Blood Pressure Drugs Can Affect Your Mood


Latest research suggests that taking some antihypertensive medications may affect your mood. Taking a calcium antagonist or a beta blocker may increase your risk of developing depression or bipolar disorder, while taking an ACE inhibitor or an angiotensin-receptor blocker may reduce your risk. Thiazide diuretics appear to have a neutral effect on mood.



BP drugs and mood

illustration-depressed-guyThe link between antihypertensive drugs and mood was noted in data from over half a million people, aged 40 to – 80, who attended two Scottish hospitals. From these, around 144,000 patients who were receiving treatment for hypertension were selected and followed for five years. Another similar group of around 112,000 other patients, who were not taking any of these antihypertensive drugs, were also followed to act as controls.

The results, published in the American Heart Association journal, Hypertension, showed that people who took either a beta-blocker or a calcium antagonist drug were twice as likely to need admission to hospital for a serious mood disorder compared to those taking an angiotensin antagonist (ACE inhibitor or angiotensin-receptor blocker). When other co-existing medical conditions were taken into account, the risk of experiencing a mood disorder increased even further.

Overall, people taking an angiotensin antagonist had the lowest risk for hospitalisation with a mood disorder – even lower than those not taking any antihypertensive treatments, suggesting they may have a beneficial, protective effect on emotions.

People taking thiazide diuretics had the same risk for mood disorders as those not taking antihypertensive drugs, indicating that these did not appear to affect mood one way or the other.



High blood pressure and depression

Previous research has suggested that hypertension and depression are linked, so that people with depression are 76% more likely to have hypertension than those without depression. The most likely explanation is that depression is associated with chemical imbalances that affect central blood pressure control, so that blood pressure rises. Another possibility is that hypertension affects blood flow to certain parts of the brain which regulate mood and emotions.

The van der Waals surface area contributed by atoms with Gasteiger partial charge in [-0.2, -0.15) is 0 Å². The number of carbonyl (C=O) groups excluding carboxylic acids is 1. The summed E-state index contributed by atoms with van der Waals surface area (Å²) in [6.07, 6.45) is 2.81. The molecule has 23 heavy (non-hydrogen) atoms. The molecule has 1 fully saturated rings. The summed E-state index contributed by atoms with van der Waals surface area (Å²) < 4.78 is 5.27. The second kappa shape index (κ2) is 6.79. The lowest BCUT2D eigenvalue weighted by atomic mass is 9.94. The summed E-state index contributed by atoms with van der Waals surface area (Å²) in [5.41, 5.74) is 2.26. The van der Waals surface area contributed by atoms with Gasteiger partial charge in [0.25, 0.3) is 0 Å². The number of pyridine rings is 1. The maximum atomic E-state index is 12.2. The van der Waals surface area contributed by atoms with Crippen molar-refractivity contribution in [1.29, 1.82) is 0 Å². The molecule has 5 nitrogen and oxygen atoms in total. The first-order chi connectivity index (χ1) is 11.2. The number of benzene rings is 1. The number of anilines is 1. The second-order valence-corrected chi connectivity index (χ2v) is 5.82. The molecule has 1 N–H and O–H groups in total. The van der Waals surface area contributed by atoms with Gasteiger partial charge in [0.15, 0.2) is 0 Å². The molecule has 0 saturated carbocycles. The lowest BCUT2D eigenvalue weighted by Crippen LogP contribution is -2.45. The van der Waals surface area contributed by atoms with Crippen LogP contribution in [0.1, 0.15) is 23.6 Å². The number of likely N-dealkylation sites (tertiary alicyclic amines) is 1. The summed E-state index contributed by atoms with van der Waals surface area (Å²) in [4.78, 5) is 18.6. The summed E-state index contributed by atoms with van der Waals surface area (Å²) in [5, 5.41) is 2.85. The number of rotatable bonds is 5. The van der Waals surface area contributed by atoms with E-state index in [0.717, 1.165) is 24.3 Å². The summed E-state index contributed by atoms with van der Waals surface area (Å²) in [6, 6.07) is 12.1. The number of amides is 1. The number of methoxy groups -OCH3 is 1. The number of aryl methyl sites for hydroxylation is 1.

The results of this latest research linking antihypertensive medications with mood need further investigation. In the meantime, people with a past history of depression or bipolar disorder who need antihypertensive treatment may do better on some classes of antihypertensive drug than others. If you think your medication is affecting your mood and you feel low, talk to your doctor as other treatment options are available. Practising meditation may help to both lift your mood and lower your blood pressure.

If your blood pressure is raised, self-monitoring is key to maintaining good control.

Click here for advice on choosing a blood pressure monitor to use at home.

See my recommended upper arm blood pressure monitors.

Image credits: American Heart Association


About DrSarahBrewer

Dr Sarah Brewer qualified from Cambridge University with degrees in Natural Sciences, Medicine and Surgery. After working in general practice, she gained a master's degree in nutritional medicine from the University of Surrey. Sarah is a licensed Medical Doctor, a Registered Nutritionist and a Registered Nutritional Therapist. She is an award winning author of over 60 popular self-help books and a columnist for Prima magazine.


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